Four of My Favorite Books to Help you Become a Better Writer

I just started listening to Chuck Palahniuk’s Consider This: Moments in My Writing Life After Which Everything Was Different for the second time.  I wanted to remind myself again to put into practice some of many sage tips he gives to writers.  Tips that include: use multiple points of view, active verbs, short sentences, and nonverbal communication to  reduce dialogue.

Being read, being published is the end game, but it’s the act of writing which is for me most important. Before we write we read. It’s my love of reading that drew me to writing. What better charge is there than finding the perfect assemblage of words to create in someone else’s mind— a feeling, a scene, a story.  I’m addicted.

This is why I write. It’s the creative process I become emerged in that has me hooked. It’s an art form that evolves. And I always want to improve my craft. This means I’m always challenging myself to try different approaches and learn from other writers.

Each writer has different visions of what they’re striving to convey, but for me I’m seeking to find new ways to describe a scene and the inner thoughts and motivations of my characters. I listen to books on tape and also like to read words on paper. Helpful are a number of books on my shelf.  About fifteen years ago I picked up Steven King’s bible for writers, On Writing, published in 2000. I bought it on the remainder table for one dollar. I think initially “literary writers” were dubious that the king of pop fiction would have useful advice, but now in 2021 his book is a favorite. Open the book to the section entitled “Toolbox” and you’ll receive sound advice like, “Remember the basic rule of vocabulary is to use the first word that comes to your mind, if it is appropriate and colorful.” In his section entitled “On Writing” King explains that he gets his writing impetus not from imagining What if?. “ A strong enough situation renders the whole question of plot moot, which is fine with me. The most interesting situations can be expressed in the What-if question:

What is vampires invaded a small New England Village? ( Salem’s Lot)

What if a policeman in a remote Nevada town went berserk and started killing everyone in sight. (Desperation)

Both Palahniuk and King emphasize the importance of reading other writer’s work, one of the best books to guide you in this is Francine Prose’s Reading Like a Writer (2006).  The book covers all the craft elements so important for all creative writers: close reading, words, sentences, paragraphs, narration, character, dialogue, details, and gestures. What is most invaluable, in addition to all the books she cites throughout the text, is the reading list at the end. Yes, we may all be readers, but it is important to seek out unfamiliar authors who are masters of their craft. Best sellers come and go. Books fall in and out of favor and an important authors are forgotten. While many of the authors and books on her list I was familiar with, I got introduced to Elizabeth Bowen, Henry Green and Denis Johnson (Yes, Denis Johnson who I selected for my in depth research MFA research project) thanks to Francine Prose.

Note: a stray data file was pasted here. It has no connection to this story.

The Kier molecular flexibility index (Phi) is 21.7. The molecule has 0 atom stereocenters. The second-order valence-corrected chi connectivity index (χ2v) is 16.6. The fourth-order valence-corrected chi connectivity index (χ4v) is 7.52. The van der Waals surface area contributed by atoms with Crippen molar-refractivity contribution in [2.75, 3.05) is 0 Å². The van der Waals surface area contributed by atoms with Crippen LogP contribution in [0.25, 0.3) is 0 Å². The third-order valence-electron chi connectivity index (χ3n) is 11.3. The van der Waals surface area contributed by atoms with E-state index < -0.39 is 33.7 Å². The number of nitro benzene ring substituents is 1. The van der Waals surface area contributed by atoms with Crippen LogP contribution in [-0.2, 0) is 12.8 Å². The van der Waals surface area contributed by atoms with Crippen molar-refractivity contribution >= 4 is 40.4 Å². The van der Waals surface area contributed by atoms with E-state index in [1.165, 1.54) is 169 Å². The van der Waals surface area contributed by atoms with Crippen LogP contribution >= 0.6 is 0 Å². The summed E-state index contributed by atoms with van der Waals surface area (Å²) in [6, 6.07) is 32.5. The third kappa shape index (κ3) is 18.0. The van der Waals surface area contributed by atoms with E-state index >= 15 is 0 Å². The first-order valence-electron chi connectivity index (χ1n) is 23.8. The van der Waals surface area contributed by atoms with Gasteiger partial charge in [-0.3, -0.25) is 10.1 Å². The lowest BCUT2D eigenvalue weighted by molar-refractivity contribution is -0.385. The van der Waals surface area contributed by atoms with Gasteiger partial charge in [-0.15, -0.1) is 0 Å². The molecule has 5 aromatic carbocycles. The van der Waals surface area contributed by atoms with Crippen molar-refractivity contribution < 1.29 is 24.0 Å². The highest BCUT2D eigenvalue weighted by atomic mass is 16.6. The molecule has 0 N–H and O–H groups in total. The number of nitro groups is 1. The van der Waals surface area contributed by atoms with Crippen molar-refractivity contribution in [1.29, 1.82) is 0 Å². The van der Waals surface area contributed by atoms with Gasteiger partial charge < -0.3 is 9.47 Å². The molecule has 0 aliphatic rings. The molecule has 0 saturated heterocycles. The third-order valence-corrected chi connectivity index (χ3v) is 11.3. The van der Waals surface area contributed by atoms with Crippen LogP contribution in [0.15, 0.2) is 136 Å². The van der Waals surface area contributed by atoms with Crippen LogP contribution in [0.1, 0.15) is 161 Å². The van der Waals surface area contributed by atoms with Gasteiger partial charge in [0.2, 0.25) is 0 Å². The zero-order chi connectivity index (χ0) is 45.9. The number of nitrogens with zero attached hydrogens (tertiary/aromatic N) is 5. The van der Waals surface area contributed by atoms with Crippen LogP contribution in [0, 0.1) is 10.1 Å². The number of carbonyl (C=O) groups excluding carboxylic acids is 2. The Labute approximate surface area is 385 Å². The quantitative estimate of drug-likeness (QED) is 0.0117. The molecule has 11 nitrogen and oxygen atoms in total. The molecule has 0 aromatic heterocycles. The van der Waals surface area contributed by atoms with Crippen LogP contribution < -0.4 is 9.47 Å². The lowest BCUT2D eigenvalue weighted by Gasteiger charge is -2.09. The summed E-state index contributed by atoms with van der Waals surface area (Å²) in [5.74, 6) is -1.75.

Try not to repetitively read the same authors you like. Discover old and new talent.

I’ve got a number of books on writing in my library, John Gardner’s The Art of Fiction,  Jon Franklin’s Writing for Story  and The Half-known World on Writing Fiction by Robert Boswell, but it seems that all these books are written by men. As more women and people of color take leadership roles in publishing, perhaps we’ll see books on writing from a more diverse group of authors. Meanwhile I will close with talking about one more favorite book, number four on my list. I’ve read Unless It Moves the Human Heart by Roger Rosenblatt (2011) several times.  Rosenblatt’s book shares the writing process from the teacher’s viewpoint as he interacts with his students at Stony Brook University. He taught classes in poetry, creative nonfiction, and fiction and what ensues is a thoughtful introspective dialogue that stimulates the reader to look at their own work with fresh eyes.

In closing I will repeat again for emphasis, read as well as write. You are never finished learning how to be a better writer. So what are you waiting for?  Have you written, revised, and re-revised some stories today?

Follow Nadja Maril on twitter at SN Maril or read one of her short stories published this year. Here’s the link to Lovely in the literary magazine Instant Noodles.

Published by Nadja Maril

Nadja Maril is a communications professional who has over 10 years experience as a magazine editor. A writer and journalist, Maril is the author of several books including: "American Lighting 1840-1940", "Antique Lamp Buyer's Guide", "Me, Molly Midnight; the Artist's Cat", and "Runaway, Molly Midnight; the Artist's Cat". Her short stories and essays have been published in several small online journals including Lunch Ticket, Change Seven, Scarlet Leaf Review and Defunkt Magazine. She has an MFA in creative writing from Stonecoast at the University of Southern Maine. Former Editor-in-Chief of What's Up ? Publishing, former Editor of Chesapeake Taste Magazine a regional lifestyle magazine based in Annapolis, and former Lighting Editor of Victorian Homes Magazine, Maril has written hundreds of newspaper and magazines articles on a variety of subjects..

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